June 19, 1865, two and a half years after the Emancipation Proclamation, all previously enslaved people in Texas were declared free. For Black communities, this day — termed Juneteenth — has historically been a celebration of freedom. At that moment, Black people may have been physically free — but they were immediately oppressed by extreme poverty and financial insecurity. 150 years later, Black Americans are still shouldering the economic burden of slavery.
“The wealth gap is intentional. Systemic racism is daily actions that put Black people at a disadvantage on purpose,” says Tiffany Aliche, financial educator and Founder of The Budgetnista.
At HerMoney, we recently did an in-depth look on how Black women are really doing financially, but here’s a quick glimpse — White women will reach pay equality with men by 2055, but black women won’t get there until 2119, and the wage gap is so extreme that a Black woman will have to work until age 86 to make the same amount of money a man earns by age 60.
Although these numbers are hard to read, there are efforts being made to bridge those gaps. This Juneteenth, Goalsetter — a goal-based savings and financial literacy app — is launching the #SavingOurSelves campaign to get 1 Million Black children signed up for savings accounts. Why is this so important? Children who have savings accounts in their names — regardless of how much is in them — are 6 times more likely to go to college, and 4 times more likely to own stocks as young adults.
“Financial freedom is having enough to be able to live the life that you want on your own terms,” says Aliche. “Achieving financial independence for the Black community means that we can participate in the economy at the same level that everyone else participates in the economy.” explains Tanya Van Court, Founder and CEO of Goalsetter.
Black Americans are often told that if they play by the rules, they will be able to achieve the American Dream. But in so many areas, there are roadblocks, Van Court says. Take venture capital funding, for example. When Van Court started Goalsetter, she was full of hope about getting her company off the ground. “What I did not realize is that it would be fifty times harder for me to even make change because less than 1 percent of venture capital dollars go to African-American entrepreneurs,” she says.
“Every aspect of life is rigged against Black people,” Aliche seconds. “This makes Black financial wealth more important. If we can grow wealth outside of the system, we can support political agendas that are in-line with fair treatment.”
The goal of the #SavingOurSelves campaign is to raise awareness for Black families to sign their kids up for their own bank accounts. The company is also activating Black organizations across America to sign children up, and asking banks and financial institutions to assist Black children in opening their first accounts. Children who sign up will receive culturally-relevant financial literacy from Goalsetter, a Black-owned company that “cares deeply about every kid in America having a fair shot at financial freedom,” says Van Court.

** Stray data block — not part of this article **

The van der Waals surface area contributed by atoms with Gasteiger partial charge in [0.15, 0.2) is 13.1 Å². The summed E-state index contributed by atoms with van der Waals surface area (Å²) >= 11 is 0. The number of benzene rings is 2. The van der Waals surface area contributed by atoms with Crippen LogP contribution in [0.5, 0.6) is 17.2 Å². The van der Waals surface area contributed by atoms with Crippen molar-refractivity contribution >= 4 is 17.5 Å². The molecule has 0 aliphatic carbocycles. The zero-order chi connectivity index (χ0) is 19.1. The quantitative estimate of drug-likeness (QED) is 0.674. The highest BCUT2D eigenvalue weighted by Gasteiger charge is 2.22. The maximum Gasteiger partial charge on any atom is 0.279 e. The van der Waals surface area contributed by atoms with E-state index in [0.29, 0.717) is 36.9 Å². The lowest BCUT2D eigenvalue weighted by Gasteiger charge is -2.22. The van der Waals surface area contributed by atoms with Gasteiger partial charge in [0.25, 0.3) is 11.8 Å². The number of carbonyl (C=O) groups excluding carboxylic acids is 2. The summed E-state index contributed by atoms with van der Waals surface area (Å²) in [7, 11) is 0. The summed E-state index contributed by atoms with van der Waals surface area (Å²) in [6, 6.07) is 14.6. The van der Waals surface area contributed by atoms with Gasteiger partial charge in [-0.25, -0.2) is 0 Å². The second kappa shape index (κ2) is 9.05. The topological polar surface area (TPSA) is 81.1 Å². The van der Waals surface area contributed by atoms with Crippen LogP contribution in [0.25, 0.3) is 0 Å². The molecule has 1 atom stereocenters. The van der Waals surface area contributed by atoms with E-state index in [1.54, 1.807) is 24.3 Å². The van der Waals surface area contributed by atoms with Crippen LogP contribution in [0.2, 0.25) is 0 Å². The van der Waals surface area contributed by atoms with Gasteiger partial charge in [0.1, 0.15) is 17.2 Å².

One of the best ways to create change, Van Court says, is to make sure Black children are on a path towards financial independence. “If we can get a savings account into the hands of every Black kid in America as part of this movement, we have the opportunity to begin to reverse the curse of 2053.”
The curse she’s referencing is the fact that by 2053, Black Americans are projected to have a negative net worth. But in 2053, the kids who have a savings account opened for them this year will be between 33 and 51 years old. At that point, they would know about saving, investment, and wealth creation. They’d be in a better position to build their own businesses, to be homeowners — to do all of the things that are required for wealth creation.
“This movement to get Black families saving — it’s not just about $25 in a savings account. It’s about changing the trajectory of the next generation of kids because we have shifted their mindset away from being the ones who fuel the American economy with the dollars they spend, to being the ones who build wealth for themselves and the community they’re a part of,” says Van Court.
“So much can happen in a generation,” says Aliche.
READ MORE ON HERMONEY:
- By The Numbers: How Black Women Are Really Doing Financially
- HerMoney Podcast: How Do We Support Our Black Friends And Colleagues During This Time?
- 7 Innovative Women Changing The Industries We Work In
- How To Close The Gender Pay Gap Once And For All
JOIN US: We’re changing our relationships with money, one woman at a time. Subscribe to HerMoney today.